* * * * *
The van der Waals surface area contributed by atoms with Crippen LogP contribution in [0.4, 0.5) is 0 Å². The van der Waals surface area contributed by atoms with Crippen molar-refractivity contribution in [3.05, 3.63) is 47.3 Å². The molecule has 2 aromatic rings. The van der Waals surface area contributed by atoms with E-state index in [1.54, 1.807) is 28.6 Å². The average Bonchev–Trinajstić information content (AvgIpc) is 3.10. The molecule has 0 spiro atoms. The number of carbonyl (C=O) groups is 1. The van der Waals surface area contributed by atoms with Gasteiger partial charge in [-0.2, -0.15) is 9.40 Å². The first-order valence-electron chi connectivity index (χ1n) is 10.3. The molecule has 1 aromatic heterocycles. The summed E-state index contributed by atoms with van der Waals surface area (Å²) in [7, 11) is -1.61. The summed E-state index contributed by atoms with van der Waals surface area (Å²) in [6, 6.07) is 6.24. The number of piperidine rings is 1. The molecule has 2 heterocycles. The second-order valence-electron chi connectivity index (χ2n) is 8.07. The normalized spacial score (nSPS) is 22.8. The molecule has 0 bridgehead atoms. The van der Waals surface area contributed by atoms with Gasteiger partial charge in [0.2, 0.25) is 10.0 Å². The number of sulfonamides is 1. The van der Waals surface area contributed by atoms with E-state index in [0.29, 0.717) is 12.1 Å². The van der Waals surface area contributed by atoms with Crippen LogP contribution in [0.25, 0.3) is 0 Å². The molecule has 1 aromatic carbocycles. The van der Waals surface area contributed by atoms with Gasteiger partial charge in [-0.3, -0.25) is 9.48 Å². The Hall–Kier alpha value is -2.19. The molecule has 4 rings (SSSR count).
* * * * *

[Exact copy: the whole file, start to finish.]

The van der Waals surface area contributed by atoms with Crippen LogP contribution in [0.4, 0.5) is 0 Å². The van der Waals surface area contributed by atoms with Crippen molar-refractivity contribution in [3.05, 3.63) is 47.3 Å². The molecule has 2 aromatic rings. The van der Waals surface area contributed by atoms with E-state index in [1.54, 1.807) is 28.6 Å². The average Bonchev–Trinajstić information content (AvgIpc) is 3.10. The molecule has 0 spiro atoms. The number of carbonyl (C=O) groups is 1. The van der Waals surface area contributed by atoms with Gasteiger partial charge in [-0.2, -0.15) is 9.40 Å². The first-order valence-electron chi connectivity index (χ1n) is 10.3. The molecule has 1 aromatic heterocycles. The summed E-state index contributed by atoms with van der Waals surface area (Å²) in [7, 11) is -1.61. The summed E-state index contributed by atoms with van der Waals surface area (Å²) in [6, 6.07) is 6.24. The number of piperidine rings is 1. The molecule has 2 heterocycles. The second-order valence-electron chi connectivity index (χ2n) is 8.07. The normalized spacial score (nSPS) is 22.8. The molecule has 0 bridgehead atoms. The van der Waals surface area contributed by atoms with Gasteiger partial charge in [0.2, 0.25) is 10.0 Å². The number of sulfonamides is 1. The van der Waals surface area contributed by atoms with E-state index in [0.29, 0.717) is 12.1 Å². The van der Waals surface area contributed by atoms with Crippen LogP contribution in [0.25, 0.3) is 0 Å². The molecule has 1 aromatic carbocycles. The van der Waals surface area contributed by atoms with Gasteiger partial charge in [-0.3, -0.25) is 9.48 Å². The Hall–Kier alpha value is -2.19. The molecule has 4 rings (SSSR count).